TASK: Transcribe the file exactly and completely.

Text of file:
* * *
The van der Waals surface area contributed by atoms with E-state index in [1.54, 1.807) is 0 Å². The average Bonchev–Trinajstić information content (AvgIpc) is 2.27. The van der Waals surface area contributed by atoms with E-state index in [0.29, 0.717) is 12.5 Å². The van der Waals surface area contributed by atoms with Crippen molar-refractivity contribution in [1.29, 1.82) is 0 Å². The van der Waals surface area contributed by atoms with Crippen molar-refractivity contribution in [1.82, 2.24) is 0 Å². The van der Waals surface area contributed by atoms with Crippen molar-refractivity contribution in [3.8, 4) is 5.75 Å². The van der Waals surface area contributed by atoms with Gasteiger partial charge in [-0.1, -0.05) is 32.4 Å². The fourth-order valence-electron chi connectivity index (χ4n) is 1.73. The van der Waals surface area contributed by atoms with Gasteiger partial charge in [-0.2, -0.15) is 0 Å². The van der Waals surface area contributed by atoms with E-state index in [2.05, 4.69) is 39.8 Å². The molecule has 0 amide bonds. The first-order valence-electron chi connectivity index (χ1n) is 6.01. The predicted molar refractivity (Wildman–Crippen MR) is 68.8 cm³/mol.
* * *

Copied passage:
The van der Waals surface area contributed by atoms with E-state index in [1.54, 1.807) is 0 Å². The average Bonchev–Trinajstić information content (AvgIpc) is 2.27. The van der Waals surface area contributed by atoms with E-state index in [0.29, 0.717) is 12.5 Å². The van der Waals surface area contributed by atoms with Crippen molar-refractivity contribution in [1.29, 1.82) is 0 Å². The van der Waals surface area contributed by atoms with Crippen molar-refractivity contribution in [1.82, 2.24) is 0 Å². The van der Waals surface area contributed by atoms with Crippen molar-refractivity contribution in [3.8, 4) is 5.75 Å². The van der Waals surface area contributed by atoms with Gasteiger partial charge in [-0.1, -0.05) is 32.4 Å². The fourth-order valence-electron chi connectivity index (χ4n) is 1.73. The van der Waals surface area contributed by atoms with Gasteiger partial charge in [-0.2, -0.15) is 0 Å². The van der Waals surface area contributed by atoms with E-state index in [2.05, 4.69) is 39.8 Å². The molecule has 0 amide bonds. The first-order valence-electron chi connectivity index (χ1n) is 6.01. The predicted molar refractivity (Wildman–Crippen MR) is 68.8 cm³/mol.